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Things Only Adults Notice In Good Burger

"Welcome to Good Burger, home of the Good Burger. May I take your order?"

You might not remember the entire plot of Good Burger, but it's hard to forget the above words, delivered by Ed (Kel Mitchell) in the 1997 comedy. Good Burger follows Ed, a dopey, kindhearted teenager who's the cashier at the Good Burger restaurant, and his work buddy, Dexter Reed (Kenan Thompson). Dexter, who planned on spending all summer sitting by the pool with minimal responsibilities, crashed his car into teacher Mr. Wheat's (Sinbad) vehicle shortly after summer break started. Thus, Dexter is forced to get a job to pay for the damages. Fast forward to the movie's end, and Dexter and Ed have managed to save Good Burger from going out of business by uncovering the secrets of Good Burger's sinister rival, Mondo Burger.

Good Burger is a fun family movie focused on laughs. Despite not being a perfect creation (the critics were not impressed), those who saw it as kids have warm memories of the flick. It's just plain enjoyable to watch Ed, Dexter, and the rest of the Good Burger family get their happy ending while Mondo Burger is forced to shut its doors. Yet along the way, there are certain elements of the story that go unnoticed by younger audience members. Get ready to embark on a journey featuring rival burger joints and goofy hats, because we're here to reveal the things only adults notice in Good Burger.

Good Burger consumes Ed's life

Ed's job has basically consumed his life. Case in point: Ed sleeps in his work uniform. And that's not all — Ed also showers in his work attire, including his jaunty hat. Ed even has burger memorabilia in his room. And when he's not at work, well, he's rollerblading to work.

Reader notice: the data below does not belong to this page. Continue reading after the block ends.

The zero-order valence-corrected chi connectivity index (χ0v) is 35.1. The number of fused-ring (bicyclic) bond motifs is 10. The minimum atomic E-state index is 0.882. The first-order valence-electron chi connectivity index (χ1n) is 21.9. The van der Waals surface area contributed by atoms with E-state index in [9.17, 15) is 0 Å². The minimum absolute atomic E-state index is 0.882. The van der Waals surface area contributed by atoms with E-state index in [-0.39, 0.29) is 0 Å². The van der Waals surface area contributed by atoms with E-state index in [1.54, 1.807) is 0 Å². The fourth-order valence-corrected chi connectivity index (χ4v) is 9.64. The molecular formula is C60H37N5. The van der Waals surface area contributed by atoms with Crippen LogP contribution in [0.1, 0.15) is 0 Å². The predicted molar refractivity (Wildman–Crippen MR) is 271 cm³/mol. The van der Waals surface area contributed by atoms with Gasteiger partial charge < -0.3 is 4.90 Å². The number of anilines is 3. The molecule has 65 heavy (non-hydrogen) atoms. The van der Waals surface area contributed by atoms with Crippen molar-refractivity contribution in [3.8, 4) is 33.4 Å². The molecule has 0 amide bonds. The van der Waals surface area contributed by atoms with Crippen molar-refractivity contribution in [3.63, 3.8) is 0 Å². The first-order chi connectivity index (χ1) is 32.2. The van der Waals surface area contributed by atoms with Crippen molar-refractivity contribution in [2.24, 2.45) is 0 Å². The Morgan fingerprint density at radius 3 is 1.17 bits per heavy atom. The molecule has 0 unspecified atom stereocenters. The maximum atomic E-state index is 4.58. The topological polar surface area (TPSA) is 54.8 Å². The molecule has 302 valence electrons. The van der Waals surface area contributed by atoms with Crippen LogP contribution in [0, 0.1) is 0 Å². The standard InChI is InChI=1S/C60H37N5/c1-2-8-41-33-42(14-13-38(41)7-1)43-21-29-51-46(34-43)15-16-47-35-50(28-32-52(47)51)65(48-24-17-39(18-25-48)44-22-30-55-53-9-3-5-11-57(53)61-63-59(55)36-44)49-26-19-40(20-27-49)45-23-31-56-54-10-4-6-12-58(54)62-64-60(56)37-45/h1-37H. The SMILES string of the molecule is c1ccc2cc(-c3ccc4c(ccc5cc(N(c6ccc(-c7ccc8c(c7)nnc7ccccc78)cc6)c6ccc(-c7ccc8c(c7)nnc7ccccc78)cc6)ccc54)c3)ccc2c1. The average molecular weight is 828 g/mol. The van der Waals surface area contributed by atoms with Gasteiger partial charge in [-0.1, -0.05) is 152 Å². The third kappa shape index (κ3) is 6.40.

Good Burger takes place during the summer, which is an undeniably small portion of Ed's life. But during the summer, working as a Good Burger cashier constitutes, apparently, every single aspect of Ed's life. That said, Ed does appear to love working for the fast-food restaurant. In one scene, he even happily floats in the milkshake maker. It's true that Ed eats, sleeps, and breathes Good Burger, but hey, he appears to have found the thing he most enjoys doing in life. Surely, we can all learn from this message: Once you figure out what you want to do, don't take it for granted, and give it everything you've got. That's a message adults can appreciate in full, having already embarked upon their journey to fulfillment ... even if they're a little creeped out by how far Ed takes it.

Dexter Reed points out paltry fast food wages

Dexter Reed works at Good Burger after a brief stint at Mondo Burger. He's got about $3,000 worth of damages to pay off from crashing his mother's car into Mr. Wheat's car — and he only has one summer to come up with the money. Even more unfortunate is that this endeavor appears to be a lost cause after Dexter subtly shines a light on how poorly fast food workers are paid.

Dexter mentions only making five bucks an hour, working six hours a day and five days a week. He tries to total up when he'll be able to pay off his debts ... but stops counting when he realizes it would take him another lifetime to come up with the money. For those who are wondering, it would take Dexter 600 hours — before taxes — to make $3,000. If he worked 30 hours a week, it would take him 20 weeks (once again, before taxes) to pay off his debt. Likely, this means he'd have to work much longer than his high school summer break. As a more seasoned viewer, it's hard not to notice how poor that pay is — and how brutally it reflects the real world.

What does Kurt Bozwell have on his employees?